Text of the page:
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Beautiful words written by someone else...

"Christmas art depicts Jesus' family as icons stamped in gold foil, with a calm Mary receiving the tidings of the Annunciation as a kind of benediction. But that is not at all how Luke tells the story. Mary was "greatly troubled" and "afraid" at the angel's appearance, and when the angel pronounced the sublime words about the Son of the Most High whose kingdom will never end, Mary had something far more mundane on her mind: But I'm a virgin!
       Once, a young unmarried lawyer named Cynthia bravely stood before my church in Chicago and told of a sin we already knew about: we had seen her hyperactive son running up and down the aisles every Sunday. Cynthia had taken the lonely road of bearing an illegitimate child and caring for him after his father decided to skip town. Cyntiha's sin was no worse than many others, and yet, as she told us, it had such conspicuous consequences. She could not hide the result of that single act of passion, sticking out as it did from her abdomen for months until a child emerged to change every hour of every day of the rest of her life. No wonder the Jewish teenager Mary felt greatly troubled: she faced the same prospects even without the act of passion.
       In the modern United States, where every year a million teenage girls get prengnat out of wedlock, Mary's predicament has undoubtedly lost some of its force, but in a closely knit Jewish community in the first century, the news an angel brought could not have been entirely welcome. The law regarded a betrothed woman who became pregnant as an adulteress, subject to death by stoning.
       Matthew tells of Joseph magnanimously agreeing to divorce Mary in private rather than press charges, until an angel shows up to correct his perception of betrayal. Luke tells of a tremulous mary hurrying off to the one person who could possibly understand what she was going through: her relative Elizabeth, who miraculously got prengant in old age after another angelic annunciation. Elizabeth believes Mary and shares her joy, and yet the scene poignantly highlights the contrast between the two women: the whole countryside is talking about Elizabeth's healed womb even as Mary must hide shame of her own miracle.
       In a few months, the birth of John the Baptist took place amid great fanfare, complete with midwives, doting relatives, and the traditional village chorus celebrating the birth of a Jewish male. Six months later, Jesus was born far from home, with no midwife, extended family, or village chorus present. A male head of household would have sufficed for the Roman census; did Joseph drag his pregnant wife along to Bethlehem in order to spare her the ignominy of childbirth in her home village?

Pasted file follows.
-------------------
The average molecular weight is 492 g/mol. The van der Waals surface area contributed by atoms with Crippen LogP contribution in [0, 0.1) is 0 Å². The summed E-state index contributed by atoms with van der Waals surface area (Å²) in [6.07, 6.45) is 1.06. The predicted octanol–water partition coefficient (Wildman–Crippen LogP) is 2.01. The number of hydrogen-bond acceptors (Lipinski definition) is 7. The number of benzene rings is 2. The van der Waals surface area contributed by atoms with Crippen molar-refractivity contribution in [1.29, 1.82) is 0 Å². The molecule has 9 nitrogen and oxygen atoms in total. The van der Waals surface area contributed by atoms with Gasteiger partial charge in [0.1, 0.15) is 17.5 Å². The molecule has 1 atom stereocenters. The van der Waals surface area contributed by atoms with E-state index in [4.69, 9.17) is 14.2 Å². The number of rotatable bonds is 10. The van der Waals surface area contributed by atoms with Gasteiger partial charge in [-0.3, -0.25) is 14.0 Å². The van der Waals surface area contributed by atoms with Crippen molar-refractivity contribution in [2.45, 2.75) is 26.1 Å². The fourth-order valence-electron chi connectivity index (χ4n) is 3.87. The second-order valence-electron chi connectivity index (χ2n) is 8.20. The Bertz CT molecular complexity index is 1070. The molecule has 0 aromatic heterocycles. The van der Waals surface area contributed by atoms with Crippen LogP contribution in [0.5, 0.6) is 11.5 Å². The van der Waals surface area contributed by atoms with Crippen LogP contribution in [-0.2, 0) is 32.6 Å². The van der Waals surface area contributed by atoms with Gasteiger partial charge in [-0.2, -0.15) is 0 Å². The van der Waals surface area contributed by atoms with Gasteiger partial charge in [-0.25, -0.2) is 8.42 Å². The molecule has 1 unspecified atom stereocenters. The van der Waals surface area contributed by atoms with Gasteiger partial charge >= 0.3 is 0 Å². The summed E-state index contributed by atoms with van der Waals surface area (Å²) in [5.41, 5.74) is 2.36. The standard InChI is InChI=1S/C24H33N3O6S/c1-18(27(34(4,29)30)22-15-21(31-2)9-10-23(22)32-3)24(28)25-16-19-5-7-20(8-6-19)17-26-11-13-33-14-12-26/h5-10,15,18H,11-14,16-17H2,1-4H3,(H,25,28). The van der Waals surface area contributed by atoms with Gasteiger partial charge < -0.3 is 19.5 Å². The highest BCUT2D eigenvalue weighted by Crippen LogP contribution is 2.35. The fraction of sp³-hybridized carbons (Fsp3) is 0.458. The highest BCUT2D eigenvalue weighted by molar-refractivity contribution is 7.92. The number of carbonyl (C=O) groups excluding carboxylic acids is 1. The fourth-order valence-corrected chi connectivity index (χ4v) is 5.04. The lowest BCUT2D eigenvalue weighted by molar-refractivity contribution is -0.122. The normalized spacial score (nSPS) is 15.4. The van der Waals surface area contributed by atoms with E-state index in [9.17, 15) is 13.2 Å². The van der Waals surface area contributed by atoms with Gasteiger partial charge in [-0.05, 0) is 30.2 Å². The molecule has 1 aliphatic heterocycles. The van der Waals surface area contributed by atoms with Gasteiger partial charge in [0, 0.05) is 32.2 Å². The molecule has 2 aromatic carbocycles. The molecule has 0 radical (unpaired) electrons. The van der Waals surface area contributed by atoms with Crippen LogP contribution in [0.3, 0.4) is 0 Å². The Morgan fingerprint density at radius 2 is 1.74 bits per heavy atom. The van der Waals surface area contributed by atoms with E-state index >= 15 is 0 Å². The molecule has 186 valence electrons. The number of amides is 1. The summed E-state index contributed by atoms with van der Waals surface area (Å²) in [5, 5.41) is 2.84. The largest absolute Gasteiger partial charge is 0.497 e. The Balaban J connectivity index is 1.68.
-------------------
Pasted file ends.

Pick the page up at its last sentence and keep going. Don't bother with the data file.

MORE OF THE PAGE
C.S. Lewis has written about God's plan, "The whole thing narrows and narrows, until at last it comes down to a little point, small as the point of a spear--a Jewish girl at her prayers." Today as I read the accounts of Jesus' birth I tremble to think of a the fate of the world resting on the responses of two rural teenagers. How many times did Mary review the angel's words as she felt the Son of God kicking against the walls of her uterus? How many times did Joseph second-guess his own encounter with an angel--just a dream?--as he endured the hot shame of living among villagers who could plainly see the changing shape of his fiancee?
       We know nothing of Jesus' grandparents. What must they have felt? Did they respond like so many parents of unmarried teenagers today, with an outburst of moral fury and then a period of sullen silence until at last the bright-eyed newborn arrives to melt the ice and arrange a fragile family truce? Or did they, like many inner-city grandparents today, graciously offer to take the child under their own roof?
       Nine months of awkward explanations, the lingering scent of scandal--it seems that God arranged the most humiliating circumstances possible for his entrance, as if to avoid any charge of favoritism. I am impressed that when the Son of God became a human being he played by the rules, harsh rules: small towns do not treat kindly young boys who grow up with questionable paternity.
       Malcolm Muggeridge observed that in our day, with family planning clinics offering convenient ways to correct "mistakes" that might disgrace a family name, "It is, in point of fact, extremely improbably, under existing circumstances, that Jesus would have been permitted to be born at all. Mary's pregnancy, in poor circumstances, and with the father unknown, would have been an obvious case for an abortion; and her talk of having conceived as a result of the intervention of the Holy Ghost would have pointed to the need for psychiatric treatment, and made the case for terminating her pregnancy even stronger. Thus our generation, would be too human to allow one to be born."
       The virgin Mary, though, whose parenthood was unplanned had a different response. She heard the angel out, pondered the repercussions, and replied, "I am the Lord's servant. May it be to me as you have said." Often a work of God comes with two edges, great joy and great pain, and in that matter-of-fact response Mary embraced both. She was the first person to accept Jesus on his own terms, regardless of the personal cost."

--from The Jesus I Never Knew by Philip Yancey

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